# How to generate a valid and fast Sudoku board from scratch?

I don’t believe I’m writing a blog post related to Sudoku since it’s already a solved problem/exercise and it’s widely known, but I wanted to share my experience and my thought thinking about creating a valid Sudoku board and what it means to have a valid Sudoku.

## The Story

Before diving into my obvious task in hand, I wanted to share the **before**. I’m currently having my Masters education in Computer Science program in Fordham University, New York. One of my classes, Software Engineering, gave us a homework about developing a Sudoku application for a imaginary company and what are the activity diagrams for a particular task: “Generating a Sudoku board”.

Before thinking about any algorithms, I wanted to give some information about what it means to generate a Sudoku board, and a valid one.

## Requirements

- Board can be in different sizes. (Ex: 4x4, 9x9, 16x16)
- Board should have a unique solution. If a Sudoku puzzle is solved with more than 1 approach, than it’s not a Sudoku board, it’s a puzzle? (lol)
- Board should have some sort of understanding of what a difficulty is, or should have a basis of generating within a difficulty. (For the sake of simplicity, I won’t be covering difficulty in this post)
- Each board cell should be unique in their corresponding row, column and their square.

An example Sudoku puzzle with a solution

## The Goal

Our goal in this blog post is to create a thought process and a basic algorithm for generating a solvable Sudoku puzzle with a unique solution and have the flexibility to introduce difficulty level later on to the algorithm.

I believe that the goal can be achieved in a reduced 2 step process.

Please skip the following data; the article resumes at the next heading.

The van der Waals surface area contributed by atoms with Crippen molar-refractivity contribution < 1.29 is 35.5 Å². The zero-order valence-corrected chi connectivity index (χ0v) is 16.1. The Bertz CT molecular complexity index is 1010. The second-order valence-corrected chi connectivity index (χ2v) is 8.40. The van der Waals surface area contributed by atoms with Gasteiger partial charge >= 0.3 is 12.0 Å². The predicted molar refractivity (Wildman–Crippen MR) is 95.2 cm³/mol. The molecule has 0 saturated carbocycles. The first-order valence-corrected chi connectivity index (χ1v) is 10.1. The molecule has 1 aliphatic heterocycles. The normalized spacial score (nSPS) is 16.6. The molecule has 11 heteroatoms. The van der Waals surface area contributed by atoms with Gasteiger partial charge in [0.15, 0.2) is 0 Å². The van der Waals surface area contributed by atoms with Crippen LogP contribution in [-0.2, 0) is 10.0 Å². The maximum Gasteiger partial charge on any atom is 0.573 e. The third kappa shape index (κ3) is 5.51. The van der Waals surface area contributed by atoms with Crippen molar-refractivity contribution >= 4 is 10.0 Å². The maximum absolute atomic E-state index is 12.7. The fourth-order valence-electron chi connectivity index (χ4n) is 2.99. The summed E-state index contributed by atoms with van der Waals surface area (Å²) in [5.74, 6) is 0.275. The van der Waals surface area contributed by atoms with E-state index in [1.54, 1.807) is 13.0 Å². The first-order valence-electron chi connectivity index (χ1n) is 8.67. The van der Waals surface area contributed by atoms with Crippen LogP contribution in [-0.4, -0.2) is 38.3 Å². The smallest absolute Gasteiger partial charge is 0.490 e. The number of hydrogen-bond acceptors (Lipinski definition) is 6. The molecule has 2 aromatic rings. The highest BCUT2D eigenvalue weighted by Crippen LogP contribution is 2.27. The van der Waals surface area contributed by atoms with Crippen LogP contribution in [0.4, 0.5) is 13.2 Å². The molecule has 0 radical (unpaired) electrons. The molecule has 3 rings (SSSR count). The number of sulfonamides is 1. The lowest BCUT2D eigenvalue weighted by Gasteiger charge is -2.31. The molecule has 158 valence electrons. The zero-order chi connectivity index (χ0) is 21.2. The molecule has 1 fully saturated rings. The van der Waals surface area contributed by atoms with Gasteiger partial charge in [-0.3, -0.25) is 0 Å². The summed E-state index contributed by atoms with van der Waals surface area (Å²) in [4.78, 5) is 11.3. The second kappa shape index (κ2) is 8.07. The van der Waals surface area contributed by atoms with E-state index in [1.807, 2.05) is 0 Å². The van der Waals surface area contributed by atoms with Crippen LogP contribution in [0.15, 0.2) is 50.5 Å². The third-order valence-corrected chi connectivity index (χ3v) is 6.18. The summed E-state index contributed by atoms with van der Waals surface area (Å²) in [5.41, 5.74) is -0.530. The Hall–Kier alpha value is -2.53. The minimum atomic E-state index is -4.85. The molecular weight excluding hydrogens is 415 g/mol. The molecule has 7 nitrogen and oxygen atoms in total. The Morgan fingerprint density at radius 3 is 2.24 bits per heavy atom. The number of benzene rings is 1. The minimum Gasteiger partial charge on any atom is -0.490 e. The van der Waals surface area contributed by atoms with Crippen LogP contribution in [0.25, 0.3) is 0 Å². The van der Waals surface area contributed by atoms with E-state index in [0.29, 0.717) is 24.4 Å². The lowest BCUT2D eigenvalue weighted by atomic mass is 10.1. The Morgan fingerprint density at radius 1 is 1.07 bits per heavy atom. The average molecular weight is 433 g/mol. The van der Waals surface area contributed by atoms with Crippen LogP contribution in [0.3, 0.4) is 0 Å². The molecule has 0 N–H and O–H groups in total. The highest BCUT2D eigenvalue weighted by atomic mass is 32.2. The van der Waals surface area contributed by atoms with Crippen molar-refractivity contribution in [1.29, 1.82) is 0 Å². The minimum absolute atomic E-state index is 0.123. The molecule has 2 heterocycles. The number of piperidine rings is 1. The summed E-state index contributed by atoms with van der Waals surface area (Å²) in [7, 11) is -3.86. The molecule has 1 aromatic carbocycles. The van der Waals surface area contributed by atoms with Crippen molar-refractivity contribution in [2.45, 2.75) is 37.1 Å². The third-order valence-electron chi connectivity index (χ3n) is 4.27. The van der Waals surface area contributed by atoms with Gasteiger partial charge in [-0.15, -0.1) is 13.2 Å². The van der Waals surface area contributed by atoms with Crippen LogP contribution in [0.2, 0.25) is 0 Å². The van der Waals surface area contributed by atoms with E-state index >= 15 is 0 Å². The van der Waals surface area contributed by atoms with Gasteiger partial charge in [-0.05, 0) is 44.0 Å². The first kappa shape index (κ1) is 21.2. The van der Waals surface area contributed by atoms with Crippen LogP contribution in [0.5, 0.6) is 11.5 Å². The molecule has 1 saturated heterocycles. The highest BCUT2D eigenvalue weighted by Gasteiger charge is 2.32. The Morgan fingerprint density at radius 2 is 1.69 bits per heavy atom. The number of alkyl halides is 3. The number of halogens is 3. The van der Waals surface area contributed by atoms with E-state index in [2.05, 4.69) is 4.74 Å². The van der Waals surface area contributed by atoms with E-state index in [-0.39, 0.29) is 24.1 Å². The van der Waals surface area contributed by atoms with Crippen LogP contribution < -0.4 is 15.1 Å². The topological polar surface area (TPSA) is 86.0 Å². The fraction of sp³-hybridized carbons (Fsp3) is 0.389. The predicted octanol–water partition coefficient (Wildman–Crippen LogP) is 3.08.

- Generating a full/solved Sudoku puzzle where every cell has a valid value and respects the board size.
- Generating a uniquely solvable game board from a puzzle.

## Step 1: Generating a solution

### Glossary

**Square**is referenced to each square inside the Sudoku board. For a 4x4 Sudoku, there is 4 squares. For 9x9, there is 9, and etc.**Board size**is referenced to the width of the Sudoku board. For 9x9, it is 9.

### Assumptions

- The
**board size**is an integer and have a value of more than 0. - The
**square count**is an integer and have a value of more than 0. **Board size divided by square count should equal to the square count**. (To preserve the validity of the Sudoku board)

### Thought process

Let’s generate a solution by iterating through each square in the Sudoku board (where for 4x4 there is 4 square, for 9x9 there is 9) for each number and fill it one by one while checking for the validity of the cell we’re putting it.

The following algorithm is an example of Breadth first search algorithm where each node has a validity and inserted into the tree according to the rule. For more information about the algorithm please look into the Wikipedia article .

### Algorithm

- Iterate x from 1 to board_size
- For each x, iterate from 0 to square_count, y
- Find all available positions in the given y.
- Filter available positions according to the forbidden positions list.
*(Forbidden position list is referred to an array of indexes where the current iteration tried but could not put a value due to a child having 0 valid positions for insertion)* - Filter available positions according to my previous positions within the same x.
*(This preserves the validity of the Sudoku within the same x)* - Select a random position from the filtered list. If a position exist, update the board and continue to step 2. If no positions are available for insertion, add the last value in previous positions list within the same x to the forbidden positions list, and re-iterate y-1 with the updated forbidden list.

The visual representation of inserting numbers on 2x2 board

## Step 2: Generating a uniquely solvable solution

### Assumptions

- An existing solution is available to use it as a base reproduced using Step 1.
- Assume a set of difficulty ranges are available according to the minimum empty cells in a game.

### Algorithm

- Select a random cell from the board. If the cell is not-empty and not-visited continue to step 2. If the cell is visited move to step 6.
- Remove the selected cell from the game board.
- Calculate solutions for the removed cell on the board. If the uniqueness is achieved in solutions, continue to step 4. If there are more than 1 solution to the given removed cell, undo the removal.
- Set the current cell as visited.
- Return to step 2.
- Repeat step 2 until random and non-empty cell count is 0.